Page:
sought muscle (and masculinity). In other words, providing historical context to the

“crisis” is a way of demonstrating that men are whining about the same old problems (eg Kimmell 1996) and that “fixing” a “wounded” and “threatened”

posited by Hannah Rosin in her popular book (2012) and article (2010), each bearing the name,

that patriarchy is coming to an end due to women’s success in the classroom and the workplace.

16 Coding the Crisis of Masculinity


masculinity is actually shorthand for reinstating a masculinity from times past when

‘men were men,’ the gendered hierarchy was more stable, and roles more defined.

Other scholars have provided detailed examination of the data in the specific

social areas seen as part of the crisis (work, education, crime, family, sexuality,

health, representations) to show that the crisis is based on misguided reading of

trends (e.g., Connell 2000; Adams and Coltrane 2004). One example comes in the

form of recent critiques of Hannah Rosin’s announcement of the “end of men.” In

Rosin’s influential essay in the Atlantic (2010), she asserts that women’s supposedly

innate sensibilities, like flexibility and empathy, make them closely compatible with

success in the “new economy” (Rosin 2010). However, critical race and queer theory scholars emphasize that Rosin ignores the maintenance of a white heteropatriarchy (Coontz 2012; Covert 2012a; Hernandez 2010). For instance, Rosin neglects

to mention that marginalized women continue to work in service sectors that are

often unstable and underpaid (Covert 2012b; Collins 1991; Ehrenreich and

Hochschild 2004; Parrenas 2008).


Teaching the Crisis: Risk and Rewards

Both types of scholarly engagement with the crisis do an excellent job undercutting

the claim that men and masculinity, in particular white men and white masculinity,

are in need of saving. However, there is a danger in too quickly dismissing a prominent discursive construction that shapes the commonsense understandings of many

of the students who fill the seats in our classrooms. Students are very skilled in

resisting that which calls into question basic beliefs they have been socialized into.

The crisis discourse is a particularly difficult topic to teach because it is often imbricated in other economic, racial, or nationalist concerns. For instance, in this postRecession moment, there are lingering fears about the job market, and attempts to

deconstruct the crisis discourse could be countered by the “reality” of the economic

crisis. Teaching this wave of the crisis is even further complicated by the social

context of an American society that celebrates itself as post-feminist and post-racial.

Students—especially those who are white, middle-class, and male-identified—may

argue that women and people of color have equal economic opportunities, and any

inequality is the result of personal failure. The exception, of course, is when white

men appear to be lagging behind. In those cases, scholarships or affirmative action

given to women, queer people, or people of color may be blamed for disrupting an

otherwise level playing field.

Confronting systems of power is never an easy task. Students are particularly

good at dismissing arguments about their privilege and the complicit relationships

they may have with any form of oppression. As bell hooks (1994) illustrates, this

often takes the form of directing distrust towards the instructor and dismissing the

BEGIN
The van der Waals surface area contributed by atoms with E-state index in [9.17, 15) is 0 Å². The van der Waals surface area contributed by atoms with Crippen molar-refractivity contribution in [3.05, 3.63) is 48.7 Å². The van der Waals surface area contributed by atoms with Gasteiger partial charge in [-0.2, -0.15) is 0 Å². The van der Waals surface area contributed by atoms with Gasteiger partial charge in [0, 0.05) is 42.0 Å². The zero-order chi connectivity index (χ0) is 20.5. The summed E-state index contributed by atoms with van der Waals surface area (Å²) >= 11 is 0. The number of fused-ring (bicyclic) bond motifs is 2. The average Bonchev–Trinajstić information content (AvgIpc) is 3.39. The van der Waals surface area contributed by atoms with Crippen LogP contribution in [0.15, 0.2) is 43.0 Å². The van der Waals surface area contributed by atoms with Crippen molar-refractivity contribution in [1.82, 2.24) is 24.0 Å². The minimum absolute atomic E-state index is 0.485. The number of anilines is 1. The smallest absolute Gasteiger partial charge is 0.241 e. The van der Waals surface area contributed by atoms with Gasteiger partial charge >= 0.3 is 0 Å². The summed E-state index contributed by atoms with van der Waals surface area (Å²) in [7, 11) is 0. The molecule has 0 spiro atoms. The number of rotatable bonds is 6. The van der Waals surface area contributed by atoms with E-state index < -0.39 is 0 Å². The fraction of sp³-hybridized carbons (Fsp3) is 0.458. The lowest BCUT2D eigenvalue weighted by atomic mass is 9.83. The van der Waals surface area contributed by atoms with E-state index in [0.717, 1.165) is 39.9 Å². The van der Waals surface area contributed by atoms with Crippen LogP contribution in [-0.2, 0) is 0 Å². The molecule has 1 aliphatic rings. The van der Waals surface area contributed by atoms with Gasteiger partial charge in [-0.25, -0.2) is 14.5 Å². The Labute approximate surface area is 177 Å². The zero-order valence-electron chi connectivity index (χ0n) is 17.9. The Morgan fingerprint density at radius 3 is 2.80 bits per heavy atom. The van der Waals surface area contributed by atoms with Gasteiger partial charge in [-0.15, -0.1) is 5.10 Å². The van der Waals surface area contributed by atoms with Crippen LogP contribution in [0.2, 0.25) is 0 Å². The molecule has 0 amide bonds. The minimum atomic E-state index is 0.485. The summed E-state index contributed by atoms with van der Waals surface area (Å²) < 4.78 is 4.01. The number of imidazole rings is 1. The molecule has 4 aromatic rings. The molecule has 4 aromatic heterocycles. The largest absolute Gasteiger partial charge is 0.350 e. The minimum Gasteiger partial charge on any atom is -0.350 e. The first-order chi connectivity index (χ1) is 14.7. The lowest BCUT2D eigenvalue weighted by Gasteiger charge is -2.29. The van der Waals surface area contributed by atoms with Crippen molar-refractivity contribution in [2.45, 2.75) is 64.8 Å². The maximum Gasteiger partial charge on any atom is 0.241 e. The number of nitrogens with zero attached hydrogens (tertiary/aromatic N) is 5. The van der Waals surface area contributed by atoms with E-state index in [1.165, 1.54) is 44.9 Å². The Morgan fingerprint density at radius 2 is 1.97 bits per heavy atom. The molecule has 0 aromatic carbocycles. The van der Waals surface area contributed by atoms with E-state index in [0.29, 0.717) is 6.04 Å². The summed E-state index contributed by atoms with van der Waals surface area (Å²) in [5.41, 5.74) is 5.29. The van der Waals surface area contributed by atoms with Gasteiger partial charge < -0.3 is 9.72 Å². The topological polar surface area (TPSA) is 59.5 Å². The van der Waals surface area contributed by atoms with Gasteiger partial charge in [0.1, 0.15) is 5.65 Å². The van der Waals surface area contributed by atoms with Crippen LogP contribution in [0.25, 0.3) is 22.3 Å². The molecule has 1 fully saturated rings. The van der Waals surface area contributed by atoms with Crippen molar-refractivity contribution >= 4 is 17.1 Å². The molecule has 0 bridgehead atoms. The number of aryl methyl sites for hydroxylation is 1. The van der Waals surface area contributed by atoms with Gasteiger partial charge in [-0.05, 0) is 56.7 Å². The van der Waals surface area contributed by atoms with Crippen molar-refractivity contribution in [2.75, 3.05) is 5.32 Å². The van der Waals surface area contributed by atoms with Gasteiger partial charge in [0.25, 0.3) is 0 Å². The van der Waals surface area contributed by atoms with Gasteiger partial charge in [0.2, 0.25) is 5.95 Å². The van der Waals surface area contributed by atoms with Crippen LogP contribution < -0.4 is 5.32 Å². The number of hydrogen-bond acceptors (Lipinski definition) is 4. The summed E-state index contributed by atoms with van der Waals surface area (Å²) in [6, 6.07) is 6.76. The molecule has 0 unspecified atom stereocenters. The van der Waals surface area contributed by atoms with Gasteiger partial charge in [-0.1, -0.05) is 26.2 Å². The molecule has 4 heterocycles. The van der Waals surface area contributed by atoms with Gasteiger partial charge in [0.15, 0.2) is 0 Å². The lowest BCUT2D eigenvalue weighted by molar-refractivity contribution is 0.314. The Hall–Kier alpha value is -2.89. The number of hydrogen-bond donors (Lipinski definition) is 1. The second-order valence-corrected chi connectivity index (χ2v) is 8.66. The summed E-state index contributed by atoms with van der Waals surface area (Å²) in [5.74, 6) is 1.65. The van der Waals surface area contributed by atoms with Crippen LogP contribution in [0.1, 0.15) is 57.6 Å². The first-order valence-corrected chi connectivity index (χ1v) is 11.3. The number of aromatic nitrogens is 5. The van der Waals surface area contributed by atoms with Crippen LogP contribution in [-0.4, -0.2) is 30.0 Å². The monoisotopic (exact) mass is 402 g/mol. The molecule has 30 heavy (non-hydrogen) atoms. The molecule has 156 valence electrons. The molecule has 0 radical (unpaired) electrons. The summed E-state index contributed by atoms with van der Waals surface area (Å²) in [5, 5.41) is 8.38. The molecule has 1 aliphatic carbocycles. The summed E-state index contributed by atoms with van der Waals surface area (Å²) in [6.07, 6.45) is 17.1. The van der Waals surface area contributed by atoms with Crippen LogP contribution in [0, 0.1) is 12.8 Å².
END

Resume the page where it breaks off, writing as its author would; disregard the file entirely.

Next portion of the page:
critique as being driven by identity politics. In this regard, the white male instructor

is in a privileged position to question issues of race and masculinity without being

seen as having ulterior motives (see Messner 2000). In any case, students are able to


K. Green and M. Van Oort

play the game of giving the answer the instructor is seeking, while blaming the politics of the discipline for the teaching of untruths. A clear example of this is that one

of the authors, Kyle, has had a student come to his office to ask whether he actually

believes these things or if it is simply what he is required to teach. Here the student

was not swayed by the discussion of inequality, but instead because of a shared

identity as white men, assumed it was the pressures of the discipline that led Kyle

to join in the assault.

However, the same aspects that make this topic a difficult one to teach also make

it worthwhile. If the crisis is successfully engaged with, to borrow a turn of phrase

made popular by anthropologists, it can make the familiar strange and the strange

familiar. Through revealing the historical and structural forces that have shaped the

current iteration of the discourse, students are forced to reconsider their assumptions about the masculinity. The transformation pushes students who have embraced

many of the tenants of the discourse to be reflexive about their own lived experiences and ask whether things have to be or should be this way, as well as make

connections between the personal lived experience and larger forces. For those who

find the discourse strange and even alienating, they are able to better understand the

allure and persistence of the crisis language. The topic also presents an opportunity

to gain insight into what happens when culture lags behind and resists laws that

promote legal, political, domestic and economic equality (Turner 2008); for

instance, despite efforts by Presidents Kennedy and Obama to establish equal pay in

the workplace, women and workers of color continue to be framed as having an

unfair advantage over white men. For more advanced courses, the eternal return of

the crisis should not be cause for dismissal but rather should serve as a sign of the

power of the discourse. If men are never crisis-free, as Abigail Solomon-Godeau

(1997) suggests, this is impetus for students to also look within masculinity, rather

than just outside of it, for the source of the crisis (Edwards 2006).


Coding the Crisis: Building the Critique

The challenge then, is to teach the crisis in a manner that demonstrates the false

assumptions and provides historical contextualization while also taking seriously

the power of the discourse and the manner in which it has shaped the lived experience and outlook of the students. And yes, there is a clear contradiction between

men’s apparent entitlement to power and the sense of powerlessness they frequently